Healthcare costs drive Las Vegas teachers out of the profession – The Nevada Independent

I started teaching more than 20 years ago and have worked in Clark County schools for nearly a decade. Over the years, I have met hundreds of wonderful educators who share my passion to invest in students’ educational development.

I love what I do, but as one of many Nevada residents living with a chronic illness, I’m struggling to afford the care I need, according to the Clark County School District Health Plan (The Teachers Health Trust). Without federal action to reduce health care costs, I may be forced to do what many of my former colleagues have done and leave the profession that interests me so deeply.

I was diagnosed with several autoimmune diseases, including mixed connective tissue disease and rheumatic polymyalgia. I need a variety of medications to treat my condition, including regular injections to reduce the risk of bone fractures from osteoporosis.

When I first moved to Las Vegas to teach in 2013, our Teachers Health Trust (THT) health plan was then called the Cadillac Plan. Teachers in Las Vegas could see a doctor as often as we wanted, and they could see specialists without a referral. Unfortunately, THT was poorly managed and accumulated millions of debts, leaving teachers like me forced to pay more out of pocket for health care.

All my labs and medications have been covered by THT, but with each passing year, fewer and fewer treatments seem to be covered, leaving me without access to the care I need. I now have a $ 500 deduction for my lab tests and I won’t be able to afford all the labs I need.

What’s worse is that my osteoporosis treatments are no longer covered, which means I have to pay for each of my $ 1,500 injections. Skipping doses is just not an option for me. I tried to go without the medication and I can’t even get dressed for the pain.

As challenging as my own expenses are, many of my peers in the teaching profession are much worse off than I am. Every month, when my colleague with type 1 diabetes goes to fulfill her insulin prescription, she receives the same notice: our insurance plan will not cover the specific insulin prescribed by her doctor and which works best for her.

I know countless teachers who have to pay hundreds of dollars every month just to get the recipes they need to stay alive. This is unsustainable and is happening to tens of thousands of teachers and millions of families across the country.

Voters across the country say rising prices for prescription drugs are a major problem, and according to a new Kaiser Family Foundation survey, about 30 percent of Americans say they have not taken their medications as prescribed because of high levels. costs. These are dangerous choices that no one should make.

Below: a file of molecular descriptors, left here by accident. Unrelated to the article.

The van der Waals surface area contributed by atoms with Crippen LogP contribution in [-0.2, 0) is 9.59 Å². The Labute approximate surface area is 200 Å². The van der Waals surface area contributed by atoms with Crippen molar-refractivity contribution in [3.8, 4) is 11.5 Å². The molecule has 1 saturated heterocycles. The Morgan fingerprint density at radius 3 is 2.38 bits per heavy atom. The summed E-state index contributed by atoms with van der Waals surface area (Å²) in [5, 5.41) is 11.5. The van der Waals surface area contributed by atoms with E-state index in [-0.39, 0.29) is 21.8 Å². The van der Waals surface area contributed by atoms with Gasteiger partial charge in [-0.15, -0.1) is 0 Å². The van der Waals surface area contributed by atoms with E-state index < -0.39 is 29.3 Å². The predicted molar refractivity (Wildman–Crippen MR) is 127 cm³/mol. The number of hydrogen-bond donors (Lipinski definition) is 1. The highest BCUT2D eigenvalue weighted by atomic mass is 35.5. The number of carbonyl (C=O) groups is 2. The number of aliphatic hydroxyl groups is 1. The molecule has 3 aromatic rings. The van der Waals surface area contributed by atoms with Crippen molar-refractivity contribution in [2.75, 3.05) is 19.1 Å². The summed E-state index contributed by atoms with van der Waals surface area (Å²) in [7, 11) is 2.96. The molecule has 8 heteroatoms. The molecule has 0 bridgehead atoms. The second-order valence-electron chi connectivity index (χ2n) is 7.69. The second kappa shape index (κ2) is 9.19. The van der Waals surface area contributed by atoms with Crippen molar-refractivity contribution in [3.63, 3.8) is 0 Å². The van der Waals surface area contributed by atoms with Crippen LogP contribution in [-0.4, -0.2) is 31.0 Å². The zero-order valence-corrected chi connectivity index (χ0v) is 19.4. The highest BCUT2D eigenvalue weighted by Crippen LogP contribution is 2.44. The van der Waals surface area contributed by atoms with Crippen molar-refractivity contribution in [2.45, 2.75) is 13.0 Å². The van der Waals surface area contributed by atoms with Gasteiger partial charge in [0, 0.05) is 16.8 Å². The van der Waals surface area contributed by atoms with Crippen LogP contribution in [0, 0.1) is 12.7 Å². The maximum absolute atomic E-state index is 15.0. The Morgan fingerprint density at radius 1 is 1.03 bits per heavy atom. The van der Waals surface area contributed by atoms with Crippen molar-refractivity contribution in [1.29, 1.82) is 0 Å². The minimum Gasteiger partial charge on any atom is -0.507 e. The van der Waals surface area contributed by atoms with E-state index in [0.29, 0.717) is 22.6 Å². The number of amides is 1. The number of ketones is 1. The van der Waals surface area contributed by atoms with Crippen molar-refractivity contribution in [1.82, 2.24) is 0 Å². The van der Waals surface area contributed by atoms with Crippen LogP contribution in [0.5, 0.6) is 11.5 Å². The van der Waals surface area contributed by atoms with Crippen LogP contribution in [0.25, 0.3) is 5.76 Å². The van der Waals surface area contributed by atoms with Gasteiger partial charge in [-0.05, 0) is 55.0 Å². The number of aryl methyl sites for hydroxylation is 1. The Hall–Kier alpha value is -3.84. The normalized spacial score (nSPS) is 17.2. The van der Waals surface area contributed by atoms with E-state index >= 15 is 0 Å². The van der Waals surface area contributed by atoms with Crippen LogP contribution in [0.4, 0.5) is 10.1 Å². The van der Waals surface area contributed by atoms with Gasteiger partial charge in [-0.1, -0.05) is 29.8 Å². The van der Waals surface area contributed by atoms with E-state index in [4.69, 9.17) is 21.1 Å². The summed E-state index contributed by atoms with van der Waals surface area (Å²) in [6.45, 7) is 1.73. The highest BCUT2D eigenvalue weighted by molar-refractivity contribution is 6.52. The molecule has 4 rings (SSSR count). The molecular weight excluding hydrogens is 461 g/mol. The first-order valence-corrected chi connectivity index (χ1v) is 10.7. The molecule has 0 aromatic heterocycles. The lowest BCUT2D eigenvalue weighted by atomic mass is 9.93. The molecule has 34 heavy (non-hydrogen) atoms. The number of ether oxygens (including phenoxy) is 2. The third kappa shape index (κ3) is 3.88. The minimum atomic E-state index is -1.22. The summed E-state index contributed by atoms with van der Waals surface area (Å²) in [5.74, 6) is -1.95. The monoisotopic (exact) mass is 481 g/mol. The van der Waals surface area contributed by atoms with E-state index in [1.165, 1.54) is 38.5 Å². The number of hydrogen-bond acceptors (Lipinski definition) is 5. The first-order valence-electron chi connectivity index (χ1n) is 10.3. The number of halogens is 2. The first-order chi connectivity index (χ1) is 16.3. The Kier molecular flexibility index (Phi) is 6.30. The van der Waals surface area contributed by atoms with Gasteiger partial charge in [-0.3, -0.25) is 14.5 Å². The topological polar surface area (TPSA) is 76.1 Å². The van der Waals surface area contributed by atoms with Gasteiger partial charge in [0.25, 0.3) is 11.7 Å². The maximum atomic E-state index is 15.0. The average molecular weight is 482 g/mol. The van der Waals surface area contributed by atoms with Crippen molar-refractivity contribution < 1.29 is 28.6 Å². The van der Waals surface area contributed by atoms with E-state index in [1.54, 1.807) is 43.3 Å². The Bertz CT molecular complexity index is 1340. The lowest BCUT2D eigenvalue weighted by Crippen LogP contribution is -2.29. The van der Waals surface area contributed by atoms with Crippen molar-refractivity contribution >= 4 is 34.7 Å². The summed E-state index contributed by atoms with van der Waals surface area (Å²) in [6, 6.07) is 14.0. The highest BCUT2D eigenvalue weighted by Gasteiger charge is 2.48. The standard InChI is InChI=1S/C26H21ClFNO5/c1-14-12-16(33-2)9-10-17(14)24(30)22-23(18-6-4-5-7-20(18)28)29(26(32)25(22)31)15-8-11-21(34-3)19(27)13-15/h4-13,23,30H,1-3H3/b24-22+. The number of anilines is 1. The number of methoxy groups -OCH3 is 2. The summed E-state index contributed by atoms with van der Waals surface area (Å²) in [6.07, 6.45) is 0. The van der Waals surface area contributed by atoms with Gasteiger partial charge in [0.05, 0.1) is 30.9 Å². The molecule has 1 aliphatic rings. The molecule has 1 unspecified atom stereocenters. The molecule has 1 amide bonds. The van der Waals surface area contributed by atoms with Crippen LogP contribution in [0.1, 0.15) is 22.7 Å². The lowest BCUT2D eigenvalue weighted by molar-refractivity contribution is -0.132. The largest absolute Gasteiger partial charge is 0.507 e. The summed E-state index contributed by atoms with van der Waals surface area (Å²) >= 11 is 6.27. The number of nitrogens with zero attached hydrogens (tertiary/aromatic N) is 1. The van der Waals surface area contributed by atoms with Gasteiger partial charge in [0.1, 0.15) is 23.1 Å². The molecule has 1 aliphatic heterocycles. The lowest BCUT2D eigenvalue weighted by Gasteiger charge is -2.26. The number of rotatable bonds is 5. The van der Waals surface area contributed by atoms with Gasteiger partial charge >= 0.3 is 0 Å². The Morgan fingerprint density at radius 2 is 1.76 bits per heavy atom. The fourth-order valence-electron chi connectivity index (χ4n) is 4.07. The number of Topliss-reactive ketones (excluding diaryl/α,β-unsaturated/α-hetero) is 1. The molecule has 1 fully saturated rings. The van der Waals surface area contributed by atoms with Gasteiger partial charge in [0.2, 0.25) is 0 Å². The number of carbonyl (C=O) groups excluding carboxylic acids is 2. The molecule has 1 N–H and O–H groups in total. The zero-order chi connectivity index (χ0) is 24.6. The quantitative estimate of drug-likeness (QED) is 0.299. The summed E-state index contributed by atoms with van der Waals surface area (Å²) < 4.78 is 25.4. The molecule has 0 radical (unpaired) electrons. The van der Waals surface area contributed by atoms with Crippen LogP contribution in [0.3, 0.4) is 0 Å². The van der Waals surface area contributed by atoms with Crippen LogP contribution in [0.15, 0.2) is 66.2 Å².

President Joe Biden and Democrats in Congress understand this and are working to reduce costs by introducing legislation that will limit insulin surcharges to $ 35 a month, allow Medicare to negotiate the price of prescription drugs, and require manufacturers to to pay discounts if drug prices rise. faster than inflation. However, people like me are suffering and we need relief.

Nevada is in the midst of a huge shortage of teachers. The Clark County School District alone has more than 1,000 vacancies, and the number has risen sharply since the beginning of the school year.

It should come as no surprise. In addition to concerns about COVID, classroom safety, and burnout, Las Vegas teachers like me are worried about our health plan. Our insurance refuses to cover vital prescriptions for teachers, leaving us to pay the full cost of the necessary medicines. Without action to reduce health care costs, I’m worried it will become another vacancy in the Clark County School District.

It is time for patients and families to come first. Nevada residents like me are counting on Congress to pass legislation to reduce the cost of prescription drugs and make health care more accessible to teachers and Americans across the country. Our lives, our work and our students depend on it.

Vicki Cridell lives in North Las Vegas, where she works as a teacher in the Clark County School District and is president of the National Education Association of Southern Nevada.

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